Preach and teach about money more. The Bible has some great wisdom on how to handle money, and Jesus had more to say about it than any other issue. The pulpit needs to be leveraged to give parishioners insight on money and how giving can be an act of faith. Beyond the pulpit, parishes can host courses to help people get out of debt and more skillfully manage their money.
Talk about money more but ask for it less. Incessant, guilt-tinged “asks” for causes ranging from busted boilers to leaky roofs create the impression that all the church talks about is money. These asks take the form of second collections, special appeals, sales in the lobby and, of course, raffles, bake sales and bingo. These fundraisers create confusion, and parishes should wean themselves off of them. At Mass, pass the offering basket once, and, barring an extraordinary event, ask for additional financial support no more than once a year.
Lead by example. The Gospels say that people followed Jesus because he spoke as one having authority. Church leaders can speak with authority about money when we ourselves are giving at a sacrificial level through our gifts of time, talent or, when possible, financial resources. Our credibility is further enhanced when we are good stewards of the money we receive in offerings, honoring parish budgets, avoiding unnecessary debt and eliminating unneeded expenses.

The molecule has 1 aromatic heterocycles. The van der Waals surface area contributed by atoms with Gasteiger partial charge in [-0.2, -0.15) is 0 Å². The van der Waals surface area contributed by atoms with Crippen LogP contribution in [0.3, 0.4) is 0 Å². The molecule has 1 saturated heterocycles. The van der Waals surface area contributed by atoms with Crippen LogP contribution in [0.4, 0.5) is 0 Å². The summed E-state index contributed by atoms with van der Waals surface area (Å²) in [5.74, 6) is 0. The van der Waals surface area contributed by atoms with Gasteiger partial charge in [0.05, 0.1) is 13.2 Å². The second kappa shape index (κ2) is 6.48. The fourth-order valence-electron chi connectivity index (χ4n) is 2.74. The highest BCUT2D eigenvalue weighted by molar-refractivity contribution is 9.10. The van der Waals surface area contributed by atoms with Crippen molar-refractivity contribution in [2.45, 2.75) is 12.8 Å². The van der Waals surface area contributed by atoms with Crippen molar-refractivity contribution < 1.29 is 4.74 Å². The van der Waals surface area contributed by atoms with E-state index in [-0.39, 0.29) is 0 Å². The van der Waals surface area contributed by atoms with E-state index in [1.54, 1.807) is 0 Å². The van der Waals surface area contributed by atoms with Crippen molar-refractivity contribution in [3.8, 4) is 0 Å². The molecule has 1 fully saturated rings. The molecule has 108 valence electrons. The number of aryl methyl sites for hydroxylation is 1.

Leaders of one Catholic megachurch say the US Church is heading for a financial crisis and needs to redo its revenue model https://t.co/lcaAztHi6g
— Michelle Boorstein (@mboorstein) January 14, 2020